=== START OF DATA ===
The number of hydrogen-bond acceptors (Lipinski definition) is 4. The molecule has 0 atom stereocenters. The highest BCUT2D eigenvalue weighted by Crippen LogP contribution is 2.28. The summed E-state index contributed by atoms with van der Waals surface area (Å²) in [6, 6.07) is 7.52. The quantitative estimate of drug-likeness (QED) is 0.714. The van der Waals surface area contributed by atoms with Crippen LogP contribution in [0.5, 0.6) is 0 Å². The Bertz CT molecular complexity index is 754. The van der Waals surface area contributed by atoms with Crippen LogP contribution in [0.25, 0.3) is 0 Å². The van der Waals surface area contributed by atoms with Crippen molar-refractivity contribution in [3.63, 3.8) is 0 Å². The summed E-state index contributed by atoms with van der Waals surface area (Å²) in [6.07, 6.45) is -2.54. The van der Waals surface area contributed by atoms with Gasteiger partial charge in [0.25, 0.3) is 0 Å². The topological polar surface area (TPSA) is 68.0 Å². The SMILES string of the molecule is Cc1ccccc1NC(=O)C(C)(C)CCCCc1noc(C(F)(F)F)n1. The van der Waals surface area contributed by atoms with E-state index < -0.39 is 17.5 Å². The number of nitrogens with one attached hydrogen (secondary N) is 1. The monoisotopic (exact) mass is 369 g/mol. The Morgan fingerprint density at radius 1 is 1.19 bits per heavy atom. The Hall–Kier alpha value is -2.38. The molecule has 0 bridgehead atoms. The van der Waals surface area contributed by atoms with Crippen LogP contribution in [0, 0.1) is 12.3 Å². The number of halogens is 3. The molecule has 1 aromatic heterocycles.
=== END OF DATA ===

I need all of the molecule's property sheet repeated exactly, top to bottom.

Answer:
The number of hydrogen-bond acceptors (Lipinski definition) is 4. The molecule has 0 atom stereocenters. The highest BCUT2D eigenvalue weighted by Crippen LogP contribution is 2.28. The summed E-state index contributed by atoms with van der Waals surface area (Å²) in [6, 6.07) is 7.52. The quantitative estimate of drug-likeness (QED) is 0.714. The van der Waals surface area contributed by atoms with Crippen LogP contribution in [0.5, 0.6) is 0 Å². The Bertz CT molecular complexity index is 754. The van der Waals surface area contributed by atoms with Crippen LogP contribution in [0.25, 0.3) is 0 Å². The van der Waals surface area contributed by atoms with Crippen molar-refractivity contribution in [3.63, 3.8) is 0 Å². The summed E-state index contributed by atoms with van der Waals surface area (Å²) in [6.07, 6.45) is -2.54. The van der Waals surface area contributed by atoms with Gasteiger partial charge in [0.25, 0.3) is 0 Å². The topological polar surface area (TPSA) is 68.0 Å². The SMILES string of the molecule is Cc1ccccc1NC(=O)C(C)(C)CCCCc1noc(C(F)(F)F)n1. The van der Waals surface area contributed by atoms with E-state index < -0.39 is 17.5 Å². The number of nitrogens with one attached hydrogen (secondary N) is 1. The monoisotopic (exact) mass is 369 g/mol. The Morgan fingerprint density at radius 1 is 1.19 bits per heavy atom. The Hall–Kier alpha value is -2.38. The molecule has 0 bridgehead atoms. The van der Waals surface area contributed by atoms with Crippen LogP contribution in [0, 0.1) is 12.3 Å². The number of halogens is 3. The molecule has 1 aromatic heterocycles.